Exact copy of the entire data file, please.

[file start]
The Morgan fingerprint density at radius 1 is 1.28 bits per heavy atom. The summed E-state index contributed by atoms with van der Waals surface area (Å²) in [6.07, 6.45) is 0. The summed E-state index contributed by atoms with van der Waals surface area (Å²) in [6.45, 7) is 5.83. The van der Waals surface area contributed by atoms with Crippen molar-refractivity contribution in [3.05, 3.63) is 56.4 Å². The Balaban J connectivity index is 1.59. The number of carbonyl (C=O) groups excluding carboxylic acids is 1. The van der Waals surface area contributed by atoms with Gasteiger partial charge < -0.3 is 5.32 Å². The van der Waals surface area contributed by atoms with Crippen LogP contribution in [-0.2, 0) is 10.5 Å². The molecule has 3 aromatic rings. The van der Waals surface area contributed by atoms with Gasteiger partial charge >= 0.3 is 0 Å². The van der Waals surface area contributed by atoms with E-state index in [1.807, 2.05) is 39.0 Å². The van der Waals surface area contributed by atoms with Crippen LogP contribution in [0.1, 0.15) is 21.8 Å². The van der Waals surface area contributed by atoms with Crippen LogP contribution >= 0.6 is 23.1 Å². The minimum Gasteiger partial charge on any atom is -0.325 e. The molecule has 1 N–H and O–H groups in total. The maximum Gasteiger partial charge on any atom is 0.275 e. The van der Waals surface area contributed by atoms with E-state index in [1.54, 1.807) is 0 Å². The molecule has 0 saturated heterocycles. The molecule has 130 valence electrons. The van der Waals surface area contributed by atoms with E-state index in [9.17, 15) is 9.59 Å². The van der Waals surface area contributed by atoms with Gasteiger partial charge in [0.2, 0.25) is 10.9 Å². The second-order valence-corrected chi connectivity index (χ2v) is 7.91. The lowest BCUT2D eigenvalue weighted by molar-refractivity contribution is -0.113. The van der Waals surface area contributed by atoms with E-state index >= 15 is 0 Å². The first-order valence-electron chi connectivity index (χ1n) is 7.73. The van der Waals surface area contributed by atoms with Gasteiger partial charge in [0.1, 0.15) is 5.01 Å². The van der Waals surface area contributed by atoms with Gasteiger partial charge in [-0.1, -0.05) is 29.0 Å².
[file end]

The Morgan fingerprint density at radius 1 is 1.28 bits per heavy atom. The summed E-state index contributed by atoms with van der Waals surface area (Å²) in [6.07, 6.45) is 0. The summed E-state index contributed by atoms with van der Waals surface area (Å²) in [6.45, 7) is 5.83. The van der Waals surface area contributed by atoms with Crippen molar-refractivity contribution in [3.05, 3.63) is 56.4 Å². The Balaban J connectivity index is 1.59. The number of carbonyl (C=O) groups excluding carboxylic acids is 1. The van der Waals surface area contributed by atoms with Gasteiger partial charge < -0.3 is 5.32 Å². The van der Waals surface area contributed by atoms with Crippen LogP contribution in [-0.2, 0) is 10.5 Å². The molecule has 3 aromatic rings. The van der Waals surface area contributed by atoms with Gasteiger partial charge >= 0.3 is 0 Å². The van der Waals surface area contributed by atoms with E-state index in [1.807, 2.05) is 39.0 Å². The van der Waals surface area contributed by atoms with Crippen LogP contribution in [0.1, 0.15) is 21.8 Å². The van der Waals surface area contributed by atoms with Crippen LogP contribution >= 0.6 is 23.1 Å². The minimum Gasteiger partial charge on any atom is -0.325 e. The molecule has 1 N–H and O–H groups in total. The maximum Gasteiger partial charge on any atom is 0.275 e. The van der Waals surface area contributed by atoms with E-state index in [1.54, 1.807) is 0 Å². The molecule has 0 saturated heterocycles. The molecule has 130 valence electrons. The van der Waals surface area contributed by atoms with E-state index in [9.17, 15) is 9.59 Å². The van der Waals surface area contributed by atoms with Gasteiger partial charge in [0.2, 0.25) is 10.9 Å². The second-order valence-corrected chi connectivity index (χ2v) is 7.91. The lowest BCUT2D eigenvalue weighted by molar-refractivity contribution is -0.113. The van der Waals surface area contributed by atoms with E-state index >= 15 is 0 Å². The first-order valence-electron chi connectivity index (χ1n) is 7.73. The van der Waals surface area contributed by atoms with Gasteiger partial charge in [0.1, 0.15) is 5.01 Å². The van der Waals surface area contributed by atoms with Gasteiger partial charge in [-0.1, -0.05) is 29.0 Å².